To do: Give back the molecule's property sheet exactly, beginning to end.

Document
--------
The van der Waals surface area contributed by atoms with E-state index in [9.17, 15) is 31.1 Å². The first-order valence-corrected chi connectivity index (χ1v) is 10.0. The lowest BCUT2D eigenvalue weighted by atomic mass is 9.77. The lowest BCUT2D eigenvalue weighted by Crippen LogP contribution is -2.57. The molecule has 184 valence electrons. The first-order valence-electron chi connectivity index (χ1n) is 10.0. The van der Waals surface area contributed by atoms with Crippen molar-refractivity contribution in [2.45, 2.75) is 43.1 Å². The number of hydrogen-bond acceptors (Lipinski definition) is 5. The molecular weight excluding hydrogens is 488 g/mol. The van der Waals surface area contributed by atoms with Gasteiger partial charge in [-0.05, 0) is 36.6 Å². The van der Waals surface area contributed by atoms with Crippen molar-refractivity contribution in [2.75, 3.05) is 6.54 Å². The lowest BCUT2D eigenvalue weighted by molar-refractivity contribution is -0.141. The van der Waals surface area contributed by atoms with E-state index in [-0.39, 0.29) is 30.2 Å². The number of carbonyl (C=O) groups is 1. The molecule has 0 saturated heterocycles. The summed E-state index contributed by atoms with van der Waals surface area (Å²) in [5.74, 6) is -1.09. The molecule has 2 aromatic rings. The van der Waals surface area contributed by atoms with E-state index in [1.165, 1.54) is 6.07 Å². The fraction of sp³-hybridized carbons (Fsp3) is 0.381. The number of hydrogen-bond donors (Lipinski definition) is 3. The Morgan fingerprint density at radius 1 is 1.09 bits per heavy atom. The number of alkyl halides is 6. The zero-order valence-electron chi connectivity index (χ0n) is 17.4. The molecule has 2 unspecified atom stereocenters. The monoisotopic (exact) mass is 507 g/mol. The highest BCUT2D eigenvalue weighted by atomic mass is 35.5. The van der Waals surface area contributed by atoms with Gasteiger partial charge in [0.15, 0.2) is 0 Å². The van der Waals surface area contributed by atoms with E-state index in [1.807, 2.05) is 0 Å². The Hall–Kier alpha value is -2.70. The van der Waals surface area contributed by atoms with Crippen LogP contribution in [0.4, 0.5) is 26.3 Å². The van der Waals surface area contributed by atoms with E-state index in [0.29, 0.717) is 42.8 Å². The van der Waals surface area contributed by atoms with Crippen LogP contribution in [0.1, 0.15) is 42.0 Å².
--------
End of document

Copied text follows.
The van der Waals surface area contributed by atoms with E-state index in [9.17, 15) is 31.1 Å². The first-order valence-corrected chi connectivity index (χ1v) is 10.0. The lowest BCUT2D eigenvalue weighted by atomic mass is 9.77. The lowest BCUT2D eigenvalue weighted by Crippen LogP contribution is -2.57. The molecule has 184 valence electrons. The first-order valence-electron chi connectivity index (χ1n) is 10.0. The van der Waals surface area contributed by atoms with Crippen molar-refractivity contribution in [2.45, 2.75) is 43.1 Å². The number of hydrogen-bond acceptors (Lipinski definition) is 5. The molecular weight excluding hydrogens is 488 g/mol. The van der Waals surface area contributed by atoms with Gasteiger partial charge in [-0.05, 0) is 36.6 Å². The van der Waals surface area contributed by atoms with Crippen molar-refractivity contribution in [2.75, 3.05) is 6.54 Å². The lowest BCUT2D eigenvalue weighted by molar-refractivity contribution is -0.141. The van der Waals surface area contributed by atoms with E-state index in [-0.39, 0.29) is 30.2 Å². The number of carbonyl (C=O) groups is 1. The molecule has 0 saturated heterocycles. The summed E-state index contributed by atoms with van der Waals surface area (Å²) in [5.74, 6) is -1.09. The molecule has 2 aromatic rings. The van der Waals surface area contributed by atoms with E-state index in [1.165, 1.54) is 6.07 Å². The fraction of sp³-hybridized carbons (Fsp3) is 0.381. The number of hydrogen-bond donors (Lipinski definition) is 3. The Morgan fingerprint density at radius 1 is 1.09 bits per heavy atom. The number of alkyl halides is 6. The zero-order valence-electron chi connectivity index (χ0n) is 17.4. The molecule has 2 unspecified atom stereocenters. The monoisotopic (exact) mass is 507 g/mol. The highest BCUT2D eigenvalue weighted by atomic mass is 35.5. The van der Waals surface area contributed by atoms with Gasteiger partial charge in [0.15, 0.2) is 0 Å². The van der Waals surface area contributed by atoms with E-state index in [1.807, 2.05) is 0 Å². The Hall–Kier alpha value is -2.70. The van der Waals surface area contributed by atoms with Crippen LogP contribution in [0.4, 0.5) is 26.3 Å². The van der Waals surface area contributed by atoms with E-state index in [0.29, 0.717) is 42.8 Å². The van der Waals surface area contributed by atoms with Crippen LogP contribution in [0.1, 0.15) is 42.0 Å².